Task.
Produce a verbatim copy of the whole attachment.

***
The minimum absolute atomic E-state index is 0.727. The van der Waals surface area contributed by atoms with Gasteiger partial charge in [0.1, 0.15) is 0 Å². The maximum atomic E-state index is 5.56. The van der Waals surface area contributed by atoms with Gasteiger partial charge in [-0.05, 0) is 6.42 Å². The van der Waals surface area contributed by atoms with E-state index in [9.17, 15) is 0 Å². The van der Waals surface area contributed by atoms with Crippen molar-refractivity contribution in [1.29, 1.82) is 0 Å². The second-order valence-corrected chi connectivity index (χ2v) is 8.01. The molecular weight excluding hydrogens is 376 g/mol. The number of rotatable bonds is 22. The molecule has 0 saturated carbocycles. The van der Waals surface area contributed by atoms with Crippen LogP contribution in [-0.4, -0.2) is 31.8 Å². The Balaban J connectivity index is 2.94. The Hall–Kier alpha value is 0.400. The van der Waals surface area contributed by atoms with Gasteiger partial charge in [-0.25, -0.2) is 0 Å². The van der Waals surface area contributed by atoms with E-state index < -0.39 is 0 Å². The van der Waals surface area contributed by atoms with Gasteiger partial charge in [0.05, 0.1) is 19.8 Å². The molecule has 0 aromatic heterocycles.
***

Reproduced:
The minimum absolute atomic E-state index is 0.727. The van der Waals surface area contributed by atoms with Gasteiger partial charge in [0.1, 0.15) is 0 Å². The maximum atomic E-state index is 5.56. The van der Waals surface area contributed by atoms with Gasteiger partial charge in [-0.05, 0) is 6.42 Å². The van der Waals surface area contributed by atoms with E-state index in [9.17, 15) is 0 Å². The van der Waals surface area contributed by atoms with Crippen molar-refractivity contribution in [1.29, 1.82) is 0 Å². The second-order valence-corrected chi connectivity index (χ2v) is 8.01. The molecular weight excluding hydrogens is 376 g/mol. The number of rotatable bonds is 22. The molecule has 0 saturated carbocycles. The van der Waals surface area contributed by atoms with Crippen LogP contribution in [-0.4, -0.2) is 31.8 Å². The Balaban J connectivity index is 2.94. The Hall–Kier alpha value is 0.400. The van der Waals surface area contributed by atoms with Gasteiger partial charge in [-0.25, -0.2) is 0 Å². The van der Waals surface area contributed by atoms with E-state index < -0.39 is 0 Å². The van der Waals surface area contributed by atoms with Gasteiger partial charge in [0.05, 0.1) is 19.8 Å². The molecule has 0 aromatic heterocycles.